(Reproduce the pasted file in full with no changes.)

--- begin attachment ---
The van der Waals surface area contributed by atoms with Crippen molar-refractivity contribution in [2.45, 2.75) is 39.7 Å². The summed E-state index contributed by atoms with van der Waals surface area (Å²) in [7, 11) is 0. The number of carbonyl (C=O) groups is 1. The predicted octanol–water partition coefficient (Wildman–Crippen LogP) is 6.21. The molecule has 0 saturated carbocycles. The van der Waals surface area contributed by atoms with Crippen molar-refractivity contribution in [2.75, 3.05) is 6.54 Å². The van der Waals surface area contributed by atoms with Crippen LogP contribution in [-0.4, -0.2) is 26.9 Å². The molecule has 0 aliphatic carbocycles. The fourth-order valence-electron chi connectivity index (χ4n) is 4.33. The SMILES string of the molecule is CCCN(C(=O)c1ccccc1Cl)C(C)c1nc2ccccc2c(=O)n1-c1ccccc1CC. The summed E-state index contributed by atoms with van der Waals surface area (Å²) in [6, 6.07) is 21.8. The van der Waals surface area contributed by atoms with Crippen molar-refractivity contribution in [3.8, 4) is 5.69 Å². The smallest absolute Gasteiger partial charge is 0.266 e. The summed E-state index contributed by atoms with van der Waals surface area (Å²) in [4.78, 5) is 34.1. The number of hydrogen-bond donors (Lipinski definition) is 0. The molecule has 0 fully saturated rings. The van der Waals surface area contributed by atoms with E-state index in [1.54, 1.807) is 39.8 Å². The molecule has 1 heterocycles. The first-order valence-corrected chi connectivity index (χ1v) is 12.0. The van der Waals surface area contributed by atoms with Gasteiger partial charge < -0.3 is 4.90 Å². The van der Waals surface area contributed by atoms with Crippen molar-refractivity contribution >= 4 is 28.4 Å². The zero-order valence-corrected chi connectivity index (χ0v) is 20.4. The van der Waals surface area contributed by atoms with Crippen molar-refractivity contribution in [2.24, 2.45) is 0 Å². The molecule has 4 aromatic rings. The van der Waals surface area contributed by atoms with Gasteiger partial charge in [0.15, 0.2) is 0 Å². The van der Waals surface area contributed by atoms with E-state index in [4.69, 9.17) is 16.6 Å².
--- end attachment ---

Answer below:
The van der Waals surface area contributed by atoms with Crippen molar-refractivity contribution in [2.45, 2.75) is 39.7 Å². The summed E-state index contributed by atoms with van der Waals surface area (Å²) in [7, 11) is 0. The number of carbonyl (C=O) groups is 1. The predicted octanol–water partition coefficient (Wildman–Crippen LogP) is 6.21. The molecule has 0 saturated carbocycles. The van der Waals surface area contributed by atoms with Crippen molar-refractivity contribution in [2.75, 3.05) is 6.54 Å². The van der Waals surface area contributed by atoms with Crippen LogP contribution in [-0.4, -0.2) is 26.9 Å². The molecule has 0 aliphatic carbocycles. The fourth-order valence-electron chi connectivity index (χ4n) is 4.33. The SMILES string of the molecule is CCCN(C(=O)c1ccccc1Cl)C(C)c1nc2ccccc2c(=O)n1-c1ccccc1CC. The summed E-state index contributed by atoms with van der Waals surface area (Å²) in [6, 6.07) is 21.8. The van der Waals surface area contributed by atoms with Crippen molar-refractivity contribution in [3.8, 4) is 5.69 Å². The smallest absolute Gasteiger partial charge is 0.266 e. The summed E-state index contributed by atoms with van der Waals surface area (Å²) in [4.78, 5) is 34.1. The number of hydrogen-bond donors (Lipinski definition) is 0. The molecule has 0 fully saturated rings. The van der Waals surface area contributed by atoms with E-state index in [1.54, 1.807) is 39.8 Å². The molecule has 1 heterocycles. The first-order valence-corrected chi connectivity index (χ1v) is 12.0. The van der Waals surface area contributed by atoms with Gasteiger partial charge < -0.3 is 4.90 Å². The van der Waals surface area contributed by atoms with Crippen molar-refractivity contribution >= 4 is 28.4 Å². The zero-order valence-corrected chi connectivity index (χ0v) is 20.4. The van der Waals surface area contributed by atoms with Crippen molar-refractivity contribution in [2.24, 2.45) is 0 Å². The molecule has 4 aromatic rings. The van der Waals surface area contributed by atoms with Gasteiger partial charge in [0.15, 0.2) is 0 Å². The van der Waals surface area contributed by atoms with E-state index in [4.69, 9.17) is 16.6 Å².